Arguments reverberating around the Internet over the last few days have largely focused on this central question: Does Kim Kardashian deserve to be on the cover of Vogue?
Anna Wintour helped redefine the notion of a cover model during her tenure with the century-old publication. The former editor in chief and current artistic director at Conde Nast led the transition from super models, who monopolized the front slots through the eighties and nineties, to celebrity images on the cover. What began as a sprinkling of starlets over the past two decades became a permanent shift in the early 2000s, and the Lauren Huttons, Giseles and Kate Mosses of the world were relegated to inside spreads.
Most of the women featured (Gwyneth Paltrow, Cate Blanchett, Charlize Theron, Penelope Cruz, etc.) were actresses or ‘it’ girls nearly interchangeable with the models they displaced. However, the transition from models to actresses underscored the idea that the cover model role was significant –an acknowledgement of accomplishments ranging from break-out roles to notable awards.
The selection of Oprah Winfrey and Hillary Rodham Clinton as cover subjects (October and December of 1998, respectively), cemented the idea that the position was one of honor. A Vogue cover celebrated women with poise and confidence who had made a contribution, if not to the world of fashion, then to the world at large.
That’s the largest fault that long-time subscribers have found in the choice of a reality star and her rapper fiance. For all of the Sienna Miller and Blake Lively covers (who fill more of the waif super model position than role model) Vogue has also featured first ladies, Grammy winners and Meryl Streep.
Yet, Miller has been nominated for two BAFTAs and a Golden Globe, and Lively has a half-dozen film roles and a fashion-focused TV show under her belt — accomplishments that encompass a palatable sense of worthiness for Vogue to push to readers.
Does a reality TV show and an impressive social media following rise to this bar? Is Vogue telling people that a sex tape and a gig with E! are desirable goals for young women? For better or worse, many commenters on Vogue’s platforms have expressed that these merits do not fit with their sensibilities.
Another area of debate has centered on whether “Vogue-worthiness” is dependent on ethnicity and size. Vogue, like much of the fashion industry, has been criticized for a long-standing lack of diversity and a reliance on white, willowy women to sell magazines. Is the West/Kardashian cover — a month after Rihanna graced the cover — at all an acknowledgment that the pale waif is an outdated standard of beauty? One should hope.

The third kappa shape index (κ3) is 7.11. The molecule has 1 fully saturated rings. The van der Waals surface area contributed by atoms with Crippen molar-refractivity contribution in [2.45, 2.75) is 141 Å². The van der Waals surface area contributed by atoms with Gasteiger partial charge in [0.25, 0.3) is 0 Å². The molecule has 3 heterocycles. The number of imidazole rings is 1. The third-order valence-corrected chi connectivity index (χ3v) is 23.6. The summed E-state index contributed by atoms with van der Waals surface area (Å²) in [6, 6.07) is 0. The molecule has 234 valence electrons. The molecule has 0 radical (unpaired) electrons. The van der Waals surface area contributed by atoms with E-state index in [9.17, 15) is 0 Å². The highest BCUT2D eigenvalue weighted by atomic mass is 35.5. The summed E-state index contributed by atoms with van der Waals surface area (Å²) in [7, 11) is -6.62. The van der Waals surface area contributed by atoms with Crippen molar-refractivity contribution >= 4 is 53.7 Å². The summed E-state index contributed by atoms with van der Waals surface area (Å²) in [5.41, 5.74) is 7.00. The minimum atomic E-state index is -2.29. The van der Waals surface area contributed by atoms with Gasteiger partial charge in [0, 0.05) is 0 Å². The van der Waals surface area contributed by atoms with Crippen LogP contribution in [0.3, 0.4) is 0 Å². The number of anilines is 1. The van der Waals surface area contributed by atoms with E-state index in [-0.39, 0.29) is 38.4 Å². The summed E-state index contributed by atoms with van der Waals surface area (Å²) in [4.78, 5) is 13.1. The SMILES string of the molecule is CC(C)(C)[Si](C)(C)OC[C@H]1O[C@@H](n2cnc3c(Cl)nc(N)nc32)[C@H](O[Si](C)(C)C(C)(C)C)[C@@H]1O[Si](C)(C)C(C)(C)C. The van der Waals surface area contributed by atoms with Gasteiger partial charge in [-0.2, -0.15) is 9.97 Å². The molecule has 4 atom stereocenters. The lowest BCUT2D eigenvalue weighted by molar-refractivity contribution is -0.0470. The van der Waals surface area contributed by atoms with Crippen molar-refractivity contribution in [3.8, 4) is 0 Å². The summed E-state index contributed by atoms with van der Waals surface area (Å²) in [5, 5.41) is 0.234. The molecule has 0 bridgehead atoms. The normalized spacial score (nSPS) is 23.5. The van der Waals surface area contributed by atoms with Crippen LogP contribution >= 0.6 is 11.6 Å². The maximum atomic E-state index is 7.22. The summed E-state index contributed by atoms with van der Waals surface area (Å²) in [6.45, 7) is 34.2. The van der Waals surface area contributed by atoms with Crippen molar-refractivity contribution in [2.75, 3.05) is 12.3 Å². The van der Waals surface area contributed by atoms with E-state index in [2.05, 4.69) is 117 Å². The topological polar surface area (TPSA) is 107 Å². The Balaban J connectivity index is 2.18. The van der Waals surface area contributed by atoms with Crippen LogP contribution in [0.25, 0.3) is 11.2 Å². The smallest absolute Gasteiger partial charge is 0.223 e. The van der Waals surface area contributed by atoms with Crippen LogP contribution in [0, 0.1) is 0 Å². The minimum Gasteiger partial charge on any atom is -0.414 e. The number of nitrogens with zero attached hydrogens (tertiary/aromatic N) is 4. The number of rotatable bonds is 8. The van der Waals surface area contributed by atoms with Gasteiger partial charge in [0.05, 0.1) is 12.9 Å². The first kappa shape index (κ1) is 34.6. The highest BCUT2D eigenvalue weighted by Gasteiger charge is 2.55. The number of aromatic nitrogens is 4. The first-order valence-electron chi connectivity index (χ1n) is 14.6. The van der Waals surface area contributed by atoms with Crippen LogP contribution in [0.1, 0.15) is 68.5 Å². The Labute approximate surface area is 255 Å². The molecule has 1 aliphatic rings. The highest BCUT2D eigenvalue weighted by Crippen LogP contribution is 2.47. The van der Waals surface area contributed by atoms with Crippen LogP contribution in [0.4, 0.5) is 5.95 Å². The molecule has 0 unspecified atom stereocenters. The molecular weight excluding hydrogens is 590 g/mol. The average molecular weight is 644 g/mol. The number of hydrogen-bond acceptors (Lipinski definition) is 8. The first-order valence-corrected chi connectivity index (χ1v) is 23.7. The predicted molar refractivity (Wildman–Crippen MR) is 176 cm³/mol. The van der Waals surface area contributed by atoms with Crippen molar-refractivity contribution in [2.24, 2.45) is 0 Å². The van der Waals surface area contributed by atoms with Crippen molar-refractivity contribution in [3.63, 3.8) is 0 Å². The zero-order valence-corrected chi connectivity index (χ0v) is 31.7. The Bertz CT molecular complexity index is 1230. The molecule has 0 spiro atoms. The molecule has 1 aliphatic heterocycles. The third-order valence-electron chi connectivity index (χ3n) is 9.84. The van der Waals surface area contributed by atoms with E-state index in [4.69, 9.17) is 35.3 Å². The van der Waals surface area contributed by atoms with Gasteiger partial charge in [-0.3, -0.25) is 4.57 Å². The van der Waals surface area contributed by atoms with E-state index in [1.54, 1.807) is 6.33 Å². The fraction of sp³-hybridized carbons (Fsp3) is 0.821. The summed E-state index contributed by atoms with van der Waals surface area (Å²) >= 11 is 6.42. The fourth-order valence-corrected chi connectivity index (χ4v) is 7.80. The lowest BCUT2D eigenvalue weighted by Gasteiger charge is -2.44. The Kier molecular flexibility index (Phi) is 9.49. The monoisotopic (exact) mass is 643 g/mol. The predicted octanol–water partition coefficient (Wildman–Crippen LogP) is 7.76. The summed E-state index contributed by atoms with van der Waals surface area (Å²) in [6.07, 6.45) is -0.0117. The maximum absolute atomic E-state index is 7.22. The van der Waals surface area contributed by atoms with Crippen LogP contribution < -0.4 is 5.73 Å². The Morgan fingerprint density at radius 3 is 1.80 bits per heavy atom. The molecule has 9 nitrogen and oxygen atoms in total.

But if the point was in part to diversify, why not look to more obvious choices, such as Kerry Washington, Lupita Neyong’o and Mindy Kaling, who haven’t yet been Vogue cover models. Washington has even been the center of media campaigns for a cover.
West, too, has waged a cover campaign of sorts and that may be the ultimate point of contention for Vogue loyalists. Like a vice presidential bid, one does not openly lobby for a major cover. Even more gauche, allowing your significant other to do it for you.
West has admittedly pushed Kardashian into the world of high fashion — cleaning out her closet, introducing her to his stylists and friend Riccardo Tisci of Givenchy, and ensuring her presence at the 2013 Met Gala. He has also been on a public campaign for the fashion industry to take her more seriously, calling her the “the most intriguing woman right now.”
West followed that statement, which he made on the show On Air With Ryan Seacrest, by saying “She’s got Barbara Walters calling her like everyday … and collectively we’re the most influential with clothing. No one is looking at what [President] Obama is wearing. Michelle Obama cannot Instagram a [bikini] pic like what my girl Instagrammed the other day.”
Whether or not Wintour caved to West’s pressure, which she states she did not in the April editor’s letter, is beside the point. Kardashian has relied on West and their collective money-making prowess to advance her status in the fashion ranks, a cardinal sin of the industry.
The topic is apropos in the wake of L’Wren Scott’s death last week. As critic Robin Givhan noted, one of Seventh Avenue’s most enduring prejudices is celebrity, and Scott was afflicted with the curse of reflected glory for being Mick Jagger’s girlfriend.
That hindrance seemed to make Scott work even harder in her career. She ultimately produced desirable clothing and dressed some of Hollywood’s most prominent women, earning her spot as a respected designer and stylist.
For a woman to rest on her fiance’s ambition and connections, and still make it to one of the most coveted spots in pop culture is the insult to injury for those who expect more from the ‘fashion Bible.’